by Amy Rothenberg ND, DHANP

November 2013


When my husband Paul Herscu ND, and I drove from Nebraska, where we practiced our first few years after NCNM into Massachusetts, it was the western part of the state we wanted to make home. In the Pioneer Valley, nestled between the diminutive but beautiful Holyoke Mountains and Mt Tom, with wide-open skies above acres and acres of rolling meadows and the meandering Connecticut River, I knew we’d found a perfect place to raise our family. When we pulled into the gentrified college town of Northampton and the attendant at the gas station jokingly asked if we wanted gas— whole wheat or regular—I believed we had arrived. This was 1988 and back in Omaha it was indeed difficult to find whole-grain anything, or tofu, for that matter, or anyone to attend a home birth. We’d had our first child by then and wanted to be back near our family in the northeast. The area we settled in and have lived the past 25 years is welcoming and rural and offers many attributes of a city. In many ways this place defines the word “progressive.” We jumped into practice, and teaching and writing, and were blessed with 2 more children. We also jumped into the legislative effort to license naturopathic physicians in the state.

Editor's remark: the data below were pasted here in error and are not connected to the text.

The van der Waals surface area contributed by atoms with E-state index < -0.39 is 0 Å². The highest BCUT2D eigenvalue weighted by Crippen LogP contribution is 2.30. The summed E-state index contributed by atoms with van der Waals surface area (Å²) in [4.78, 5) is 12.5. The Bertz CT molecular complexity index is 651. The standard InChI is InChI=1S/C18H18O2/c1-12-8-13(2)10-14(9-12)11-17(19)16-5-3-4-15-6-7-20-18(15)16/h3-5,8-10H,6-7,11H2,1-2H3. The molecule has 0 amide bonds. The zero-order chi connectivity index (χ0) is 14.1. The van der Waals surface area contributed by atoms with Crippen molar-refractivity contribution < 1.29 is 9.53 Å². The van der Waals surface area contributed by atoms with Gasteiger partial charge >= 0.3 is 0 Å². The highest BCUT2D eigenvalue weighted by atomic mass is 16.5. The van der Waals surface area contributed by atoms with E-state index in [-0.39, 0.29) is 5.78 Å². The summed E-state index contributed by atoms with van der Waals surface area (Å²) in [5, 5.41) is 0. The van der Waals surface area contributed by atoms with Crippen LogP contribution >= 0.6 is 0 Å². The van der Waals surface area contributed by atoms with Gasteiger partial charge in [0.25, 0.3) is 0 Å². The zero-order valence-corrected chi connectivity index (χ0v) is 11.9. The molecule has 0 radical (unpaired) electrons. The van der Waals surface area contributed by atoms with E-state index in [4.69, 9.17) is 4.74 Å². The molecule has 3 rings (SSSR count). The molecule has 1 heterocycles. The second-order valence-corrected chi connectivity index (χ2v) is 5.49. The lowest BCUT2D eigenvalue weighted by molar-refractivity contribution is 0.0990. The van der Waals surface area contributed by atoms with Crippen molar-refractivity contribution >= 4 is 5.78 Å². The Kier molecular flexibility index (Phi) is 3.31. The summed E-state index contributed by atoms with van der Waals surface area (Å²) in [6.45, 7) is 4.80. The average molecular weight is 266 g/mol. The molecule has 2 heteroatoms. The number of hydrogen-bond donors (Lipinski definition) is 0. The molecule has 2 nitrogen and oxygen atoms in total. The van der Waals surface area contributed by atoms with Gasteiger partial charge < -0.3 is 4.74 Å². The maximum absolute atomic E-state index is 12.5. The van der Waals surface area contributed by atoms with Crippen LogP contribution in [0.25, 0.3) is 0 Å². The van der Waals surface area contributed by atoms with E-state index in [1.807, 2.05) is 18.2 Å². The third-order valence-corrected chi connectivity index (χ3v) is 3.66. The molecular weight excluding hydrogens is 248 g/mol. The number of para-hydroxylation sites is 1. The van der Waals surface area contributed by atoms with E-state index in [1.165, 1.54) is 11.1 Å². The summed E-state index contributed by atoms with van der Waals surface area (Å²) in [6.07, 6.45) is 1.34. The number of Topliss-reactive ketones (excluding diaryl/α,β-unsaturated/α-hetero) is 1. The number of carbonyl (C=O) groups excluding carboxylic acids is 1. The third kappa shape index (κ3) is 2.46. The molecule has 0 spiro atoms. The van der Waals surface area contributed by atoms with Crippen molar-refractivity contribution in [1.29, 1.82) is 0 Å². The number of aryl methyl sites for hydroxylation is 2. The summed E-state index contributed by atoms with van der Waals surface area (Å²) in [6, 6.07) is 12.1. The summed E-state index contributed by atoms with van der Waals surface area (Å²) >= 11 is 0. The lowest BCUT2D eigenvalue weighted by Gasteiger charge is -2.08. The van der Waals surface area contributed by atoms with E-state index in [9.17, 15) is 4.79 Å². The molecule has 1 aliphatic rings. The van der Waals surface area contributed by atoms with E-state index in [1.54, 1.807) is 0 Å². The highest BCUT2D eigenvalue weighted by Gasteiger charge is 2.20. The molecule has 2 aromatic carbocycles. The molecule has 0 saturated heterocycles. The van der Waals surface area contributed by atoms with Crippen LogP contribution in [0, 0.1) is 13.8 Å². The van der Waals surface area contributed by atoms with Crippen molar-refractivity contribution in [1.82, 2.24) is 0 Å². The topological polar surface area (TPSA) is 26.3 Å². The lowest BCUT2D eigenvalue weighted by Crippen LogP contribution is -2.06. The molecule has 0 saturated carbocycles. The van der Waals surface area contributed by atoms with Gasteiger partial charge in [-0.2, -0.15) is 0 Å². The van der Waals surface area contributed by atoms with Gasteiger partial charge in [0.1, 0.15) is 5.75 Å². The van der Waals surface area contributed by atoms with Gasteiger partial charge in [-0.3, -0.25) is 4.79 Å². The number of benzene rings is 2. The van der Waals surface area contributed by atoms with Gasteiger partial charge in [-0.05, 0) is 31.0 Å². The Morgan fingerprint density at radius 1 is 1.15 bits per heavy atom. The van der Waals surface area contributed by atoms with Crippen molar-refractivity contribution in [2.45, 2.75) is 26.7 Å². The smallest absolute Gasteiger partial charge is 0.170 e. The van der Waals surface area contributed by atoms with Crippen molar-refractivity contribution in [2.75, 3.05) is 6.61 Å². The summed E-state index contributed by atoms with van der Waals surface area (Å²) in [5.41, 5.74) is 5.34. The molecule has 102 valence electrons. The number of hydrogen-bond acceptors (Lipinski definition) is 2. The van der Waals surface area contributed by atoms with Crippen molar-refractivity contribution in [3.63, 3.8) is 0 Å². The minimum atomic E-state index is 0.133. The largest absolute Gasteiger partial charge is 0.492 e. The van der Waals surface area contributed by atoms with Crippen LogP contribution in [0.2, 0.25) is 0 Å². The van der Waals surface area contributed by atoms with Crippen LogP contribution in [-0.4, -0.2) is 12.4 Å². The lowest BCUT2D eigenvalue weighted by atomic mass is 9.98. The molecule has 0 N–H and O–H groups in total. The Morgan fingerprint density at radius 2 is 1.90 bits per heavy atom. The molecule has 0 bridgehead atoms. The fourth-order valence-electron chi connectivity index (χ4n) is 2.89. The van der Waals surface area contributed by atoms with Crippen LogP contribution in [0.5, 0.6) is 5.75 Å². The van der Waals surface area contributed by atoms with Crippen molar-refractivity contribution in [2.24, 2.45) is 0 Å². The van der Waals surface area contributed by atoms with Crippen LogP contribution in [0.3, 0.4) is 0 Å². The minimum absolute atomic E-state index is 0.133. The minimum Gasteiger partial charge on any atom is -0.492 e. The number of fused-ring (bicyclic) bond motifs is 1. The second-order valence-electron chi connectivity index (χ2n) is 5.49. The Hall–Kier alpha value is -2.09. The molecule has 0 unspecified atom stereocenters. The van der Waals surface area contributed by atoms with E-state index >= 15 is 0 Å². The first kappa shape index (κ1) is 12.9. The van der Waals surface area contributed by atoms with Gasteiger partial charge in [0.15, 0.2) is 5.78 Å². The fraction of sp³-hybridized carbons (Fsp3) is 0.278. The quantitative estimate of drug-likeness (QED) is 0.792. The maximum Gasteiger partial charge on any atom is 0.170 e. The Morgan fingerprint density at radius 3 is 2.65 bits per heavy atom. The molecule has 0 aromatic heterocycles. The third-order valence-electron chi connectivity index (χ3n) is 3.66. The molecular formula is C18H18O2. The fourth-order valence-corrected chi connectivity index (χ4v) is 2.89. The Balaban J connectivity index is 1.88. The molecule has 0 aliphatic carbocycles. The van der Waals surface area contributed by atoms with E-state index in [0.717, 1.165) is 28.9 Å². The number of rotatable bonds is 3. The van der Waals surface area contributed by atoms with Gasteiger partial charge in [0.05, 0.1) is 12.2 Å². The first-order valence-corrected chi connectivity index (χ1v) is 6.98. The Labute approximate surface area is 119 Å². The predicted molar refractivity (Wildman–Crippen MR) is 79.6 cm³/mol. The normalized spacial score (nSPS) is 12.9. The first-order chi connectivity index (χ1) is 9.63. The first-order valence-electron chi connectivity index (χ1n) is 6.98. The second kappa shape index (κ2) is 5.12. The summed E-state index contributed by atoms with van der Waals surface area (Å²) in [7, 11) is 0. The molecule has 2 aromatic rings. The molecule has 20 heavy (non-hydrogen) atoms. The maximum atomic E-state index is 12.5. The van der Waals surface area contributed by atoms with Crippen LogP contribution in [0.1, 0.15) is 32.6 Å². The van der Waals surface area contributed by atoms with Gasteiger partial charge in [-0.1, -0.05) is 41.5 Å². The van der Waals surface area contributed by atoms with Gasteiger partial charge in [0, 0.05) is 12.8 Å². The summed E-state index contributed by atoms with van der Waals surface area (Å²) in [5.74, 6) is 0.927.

Never in a million years did I think it would take so long to get a law passed in the small but powerful state of Massachusetts. This whole state is defined by its progressiveness and liberalism, with regard to politics, economics, and caring for those in need.  

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